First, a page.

Cody Barlow on Facebook

There's an unfortunate — but not inaccurate — stereotype that people who live down south don't support LGBT+ rights. The story, of course, is much more complex. In Kentucky, for instance, where I got married because Kim Davis told me I couldn't, the reactions I got from residents ran from "Wow, we're so happy for you!" to "just don't talk about it here," to my brother telling me that maybe I should focus on "not speaking" in one small town which I would have happily moved to (if not for the homophobia) because there was a video rental/tanning salon combo on the main street.

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Imagine opening up one of your textbooks to learn that it used to belong to one of the top country music stars of our time. Pretty cool, right? Maybe not.

When first grader Marley Parker opened up her new reader, she saw a familiar name scrawled in the sign-out page: Blake Shelton. It could be a neat coincidence (Marley and her family live in Shelton's hometown of Ada, Oklahoma, and though Shelton hasn't commented on whether it was his, it is possible), but regardless — the 1982 date by Shelton's name means the book has been in circulation for at least 36 years.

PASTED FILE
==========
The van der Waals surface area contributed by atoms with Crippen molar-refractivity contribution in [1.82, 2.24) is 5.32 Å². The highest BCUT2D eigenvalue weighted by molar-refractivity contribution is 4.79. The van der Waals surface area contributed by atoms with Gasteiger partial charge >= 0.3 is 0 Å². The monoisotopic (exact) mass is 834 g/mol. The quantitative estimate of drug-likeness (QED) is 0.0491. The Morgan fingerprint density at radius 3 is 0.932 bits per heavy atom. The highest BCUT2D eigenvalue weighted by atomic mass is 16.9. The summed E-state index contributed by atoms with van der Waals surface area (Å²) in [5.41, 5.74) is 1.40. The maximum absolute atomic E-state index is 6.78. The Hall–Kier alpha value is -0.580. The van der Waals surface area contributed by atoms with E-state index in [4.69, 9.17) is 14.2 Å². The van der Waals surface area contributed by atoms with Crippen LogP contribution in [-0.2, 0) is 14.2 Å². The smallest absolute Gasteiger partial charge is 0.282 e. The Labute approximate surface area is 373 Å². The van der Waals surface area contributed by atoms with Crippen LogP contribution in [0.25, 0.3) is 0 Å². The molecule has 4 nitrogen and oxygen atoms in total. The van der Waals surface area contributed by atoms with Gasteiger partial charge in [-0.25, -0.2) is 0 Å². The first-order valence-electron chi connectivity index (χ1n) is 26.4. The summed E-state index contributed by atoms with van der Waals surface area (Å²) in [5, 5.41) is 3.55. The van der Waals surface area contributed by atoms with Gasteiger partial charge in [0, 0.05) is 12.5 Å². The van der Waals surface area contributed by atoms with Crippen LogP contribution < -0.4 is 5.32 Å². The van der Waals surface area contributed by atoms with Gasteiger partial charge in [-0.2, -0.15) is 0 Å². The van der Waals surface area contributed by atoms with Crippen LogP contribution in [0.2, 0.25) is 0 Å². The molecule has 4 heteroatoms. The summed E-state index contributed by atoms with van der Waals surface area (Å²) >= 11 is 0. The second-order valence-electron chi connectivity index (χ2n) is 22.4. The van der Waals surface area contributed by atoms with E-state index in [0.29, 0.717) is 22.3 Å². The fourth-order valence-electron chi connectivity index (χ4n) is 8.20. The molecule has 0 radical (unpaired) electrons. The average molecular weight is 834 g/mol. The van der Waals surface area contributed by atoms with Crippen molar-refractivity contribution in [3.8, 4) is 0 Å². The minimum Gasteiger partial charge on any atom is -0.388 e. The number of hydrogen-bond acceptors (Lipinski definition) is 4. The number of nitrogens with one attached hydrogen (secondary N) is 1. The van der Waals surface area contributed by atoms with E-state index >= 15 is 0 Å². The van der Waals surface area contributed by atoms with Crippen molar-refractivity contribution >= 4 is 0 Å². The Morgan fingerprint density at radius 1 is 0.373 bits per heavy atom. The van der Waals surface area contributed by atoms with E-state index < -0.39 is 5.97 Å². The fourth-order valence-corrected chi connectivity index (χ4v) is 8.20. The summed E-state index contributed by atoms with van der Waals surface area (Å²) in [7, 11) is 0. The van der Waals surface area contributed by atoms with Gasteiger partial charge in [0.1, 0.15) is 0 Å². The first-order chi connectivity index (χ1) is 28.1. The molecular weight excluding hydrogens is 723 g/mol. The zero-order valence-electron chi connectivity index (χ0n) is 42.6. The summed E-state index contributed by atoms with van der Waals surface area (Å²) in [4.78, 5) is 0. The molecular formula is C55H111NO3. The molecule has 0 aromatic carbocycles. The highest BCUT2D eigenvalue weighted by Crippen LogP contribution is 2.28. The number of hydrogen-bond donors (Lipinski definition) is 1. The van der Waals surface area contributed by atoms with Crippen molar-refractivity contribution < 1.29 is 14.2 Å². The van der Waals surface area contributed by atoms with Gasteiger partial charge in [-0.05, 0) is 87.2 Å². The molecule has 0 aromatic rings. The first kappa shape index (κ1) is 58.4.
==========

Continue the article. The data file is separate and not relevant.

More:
Marley was excited. Her mom, Shelly Bryan Parker, was not. Shelly wrote in a Facebook post, "I am EMBARRASSED!!!! I'm 40 and these people are my age!!! Thank you to every teacher/parent/support staffer/etc. for fighting for my kids education!!! Don't give up until education is FULLY FUNDED!!!!"

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With tears collecting in her eyes, Lupe Ortiz-Tovar explained why she always felt different from the other kids.

Lupe went into foster care when she was 5 years old and lived in more than 18 homes across multiple states throughout her childhood. She learned not to get her hopes up thinking the next family would be her last.

"I think you remember the honeymoon phase of going into a family, but it’s never yours," she explained in a video by the Human Rights Campaign. "It’s really like you’re a visitor in someone else’s home and you don’t know how long that's going to last."

GIF via Human Rights Campaign.

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Back in 2013, researchers in the U.S. stumbled upon a novel new treatment for dementia patients: listening to show tunes. Seriously.

"West Side Story." Photo by Fred Fehl/Wikimedia Commons.

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